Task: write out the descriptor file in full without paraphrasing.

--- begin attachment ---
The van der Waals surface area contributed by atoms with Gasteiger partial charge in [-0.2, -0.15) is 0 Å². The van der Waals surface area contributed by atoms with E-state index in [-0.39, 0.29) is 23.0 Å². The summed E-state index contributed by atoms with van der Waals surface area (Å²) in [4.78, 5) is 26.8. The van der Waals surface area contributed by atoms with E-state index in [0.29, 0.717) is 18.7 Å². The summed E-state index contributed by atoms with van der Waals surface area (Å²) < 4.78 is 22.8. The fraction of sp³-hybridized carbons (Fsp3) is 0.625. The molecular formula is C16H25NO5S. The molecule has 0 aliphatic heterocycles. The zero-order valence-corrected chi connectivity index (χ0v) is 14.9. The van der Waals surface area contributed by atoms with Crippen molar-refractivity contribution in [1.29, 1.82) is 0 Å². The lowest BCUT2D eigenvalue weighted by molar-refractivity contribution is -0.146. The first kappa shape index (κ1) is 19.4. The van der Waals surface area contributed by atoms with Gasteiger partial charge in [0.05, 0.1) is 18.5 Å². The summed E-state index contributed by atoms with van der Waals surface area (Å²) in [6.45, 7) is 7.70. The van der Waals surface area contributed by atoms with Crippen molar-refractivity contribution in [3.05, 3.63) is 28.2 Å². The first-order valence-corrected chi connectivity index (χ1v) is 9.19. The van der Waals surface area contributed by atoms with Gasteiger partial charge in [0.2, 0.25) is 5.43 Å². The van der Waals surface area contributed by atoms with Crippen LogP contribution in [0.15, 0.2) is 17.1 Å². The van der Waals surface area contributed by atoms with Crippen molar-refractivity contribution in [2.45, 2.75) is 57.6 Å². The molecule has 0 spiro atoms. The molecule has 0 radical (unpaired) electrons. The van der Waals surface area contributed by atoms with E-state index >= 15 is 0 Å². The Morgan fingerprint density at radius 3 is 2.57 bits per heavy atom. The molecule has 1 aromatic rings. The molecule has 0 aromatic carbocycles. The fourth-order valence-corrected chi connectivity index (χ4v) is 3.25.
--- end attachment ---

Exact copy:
The van der Waals surface area contributed by atoms with Gasteiger partial charge in [-0.2, -0.15) is 0 Å². The van der Waals surface area contributed by atoms with E-state index in [-0.39, 0.29) is 23.0 Å². The summed E-state index contributed by atoms with van der Waals surface area (Å²) in [4.78, 5) is 26.8. The van der Waals surface area contributed by atoms with E-state index in [0.29, 0.717) is 18.7 Å². The summed E-state index contributed by atoms with van der Waals surface area (Å²) < 4.78 is 22.8. The fraction of sp³-hybridized carbons (Fsp3) is 0.625. The molecular formula is C16H25NO5S. The molecule has 0 aliphatic heterocycles. The zero-order valence-corrected chi connectivity index (χ0v) is 14.9. The van der Waals surface area contributed by atoms with Crippen molar-refractivity contribution in [1.29, 1.82) is 0 Å². The lowest BCUT2D eigenvalue weighted by molar-refractivity contribution is -0.146. The first kappa shape index (κ1) is 19.4. The van der Waals surface area contributed by atoms with Gasteiger partial charge in [0.05, 0.1) is 18.5 Å². The summed E-state index contributed by atoms with van der Waals surface area (Å²) in [6.45, 7) is 7.70. The van der Waals surface area contributed by atoms with Crippen molar-refractivity contribution in [3.05, 3.63) is 28.2 Å². The first-order valence-corrected chi connectivity index (χ1v) is 9.19. The van der Waals surface area contributed by atoms with Gasteiger partial charge in [0.2, 0.25) is 5.43 Å². The van der Waals surface area contributed by atoms with Crippen LogP contribution in [0.15, 0.2) is 17.1 Å². The van der Waals surface area contributed by atoms with Crippen molar-refractivity contribution in [2.45, 2.75) is 57.6 Å². The molecule has 0 spiro atoms. The molecule has 0 radical (unpaired) electrons. The van der Waals surface area contributed by atoms with E-state index >= 15 is 0 Å². The Morgan fingerprint density at radius 3 is 2.57 bits per heavy atom. The molecule has 1 aromatic rings. The molecule has 0 aromatic carbocycles. The fourth-order valence-corrected chi connectivity index (χ4v) is 3.25.